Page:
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Gaza reels as power crisis continues to leave its population in darkness

The power crisis and its roots in the Gaza Strip have stirred a heated debate involving mutual accusations between the PA and Hamas, while Palestinians take to the streets to protest the growing problem.
A Palestinian man sells falafel in a makeshift shop lit with a lamp powered by a battery during a power cut in Beit Lahiya in the northern Gaza Strip January 11, 2017. Picture taken January 11, 2017. REUTERS/Mohammed Salem - RTX2YNDX

GAZA CITY, Gaza Strip — The power crisis is still disrupting the daily life of Gazans, sparking mutual accusations over its causes between the Palestinian Authority (PA) and Ramallah’s Energy and Natural Resources Authority on the one hand, and between Hamas and its Energy Authority in the Gaza Strip on the other. Meanwhile, 50% of Gaza’s daily electricity needs are not being met.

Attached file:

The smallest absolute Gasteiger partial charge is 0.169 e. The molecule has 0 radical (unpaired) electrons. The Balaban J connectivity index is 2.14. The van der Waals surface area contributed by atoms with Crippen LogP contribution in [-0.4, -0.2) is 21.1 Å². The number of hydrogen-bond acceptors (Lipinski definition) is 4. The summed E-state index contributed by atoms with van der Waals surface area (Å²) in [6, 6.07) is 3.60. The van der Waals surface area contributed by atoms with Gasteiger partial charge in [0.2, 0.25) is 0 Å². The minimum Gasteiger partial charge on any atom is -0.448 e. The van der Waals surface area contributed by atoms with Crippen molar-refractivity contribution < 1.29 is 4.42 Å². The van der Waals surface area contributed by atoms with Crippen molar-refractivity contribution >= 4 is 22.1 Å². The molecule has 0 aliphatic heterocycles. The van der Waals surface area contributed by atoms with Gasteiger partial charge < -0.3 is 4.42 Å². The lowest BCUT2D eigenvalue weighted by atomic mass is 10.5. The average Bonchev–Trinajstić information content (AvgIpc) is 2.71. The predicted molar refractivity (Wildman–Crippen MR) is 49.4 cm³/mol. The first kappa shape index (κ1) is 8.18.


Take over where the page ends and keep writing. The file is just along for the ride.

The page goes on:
Exacerbated in the cold winter due to heavy power consumption, the crisis first began when Israel bombed the only power plant in the central Gaza Strip on Jan. 28, 2006. As a result, most cities and camps in the Gaza Strip were left in darkness, with more than 700,000 Gazans deprived of electricity for days. Thus, the issue of renovating and developing this power plant, along with other power sources, has stirred political tension between the PA and Hamas.

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